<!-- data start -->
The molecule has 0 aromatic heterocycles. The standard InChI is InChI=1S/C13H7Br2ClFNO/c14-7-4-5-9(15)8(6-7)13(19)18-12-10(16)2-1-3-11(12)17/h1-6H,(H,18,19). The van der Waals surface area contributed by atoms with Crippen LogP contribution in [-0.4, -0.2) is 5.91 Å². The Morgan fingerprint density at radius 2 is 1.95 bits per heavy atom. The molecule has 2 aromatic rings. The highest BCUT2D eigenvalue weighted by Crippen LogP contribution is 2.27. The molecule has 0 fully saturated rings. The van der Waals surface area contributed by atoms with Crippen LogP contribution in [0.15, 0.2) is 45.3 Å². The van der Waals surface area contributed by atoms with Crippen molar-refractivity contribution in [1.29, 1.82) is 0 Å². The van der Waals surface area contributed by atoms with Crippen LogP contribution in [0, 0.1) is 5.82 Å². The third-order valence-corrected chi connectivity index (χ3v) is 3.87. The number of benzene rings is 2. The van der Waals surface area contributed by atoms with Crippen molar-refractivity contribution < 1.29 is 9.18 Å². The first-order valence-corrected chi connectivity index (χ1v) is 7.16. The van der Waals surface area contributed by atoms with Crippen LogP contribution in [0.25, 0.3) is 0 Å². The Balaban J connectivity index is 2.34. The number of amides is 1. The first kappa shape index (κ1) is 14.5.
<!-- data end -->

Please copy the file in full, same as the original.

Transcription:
The molecule has 0 aromatic heterocycles. The standard InChI is InChI=1S/C13H7Br2ClFNO/c14-7-4-5-9(15)8(6-7)13(19)18-12-10(16)2-1-3-11(12)17/h1-6H,(H,18,19). The van der Waals surface area contributed by atoms with Crippen LogP contribution in [-0.4, -0.2) is 5.91 Å². The Morgan fingerprint density at radius 2 is 1.95 bits per heavy atom. The molecule has 2 aromatic rings. The highest BCUT2D eigenvalue weighted by Crippen LogP contribution is 2.27. The molecule has 0 fully saturated rings. The van der Waals surface area contributed by atoms with Crippen LogP contribution in [0.15, 0.2) is 45.3 Å². The van der Waals surface area contributed by atoms with Crippen molar-refractivity contribution in [1.29, 1.82) is 0 Å². The van der Waals surface area contributed by atoms with Crippen LogP contribution in [0, 0.1) is 5.82 Å². The third-order valence-corrected chi connectivity index (χ3v) is 3.87. The number of benzene rings is 2. The van der Waals surface area contributed by atoms with Crippen molar-refractivity contribution < 1.29 is 9.18 Å². The first-order valence-corrected chi connectivity index (χ1v) is 7.16. The van der Waals surface area contributed by atoms with Crippen LogP contribution in [0.25, 0.3) is 0 Å². The Balaban J connectivity index is 2.34. The number of amides is 1. The first kappa shape index (κ1) is 14.5.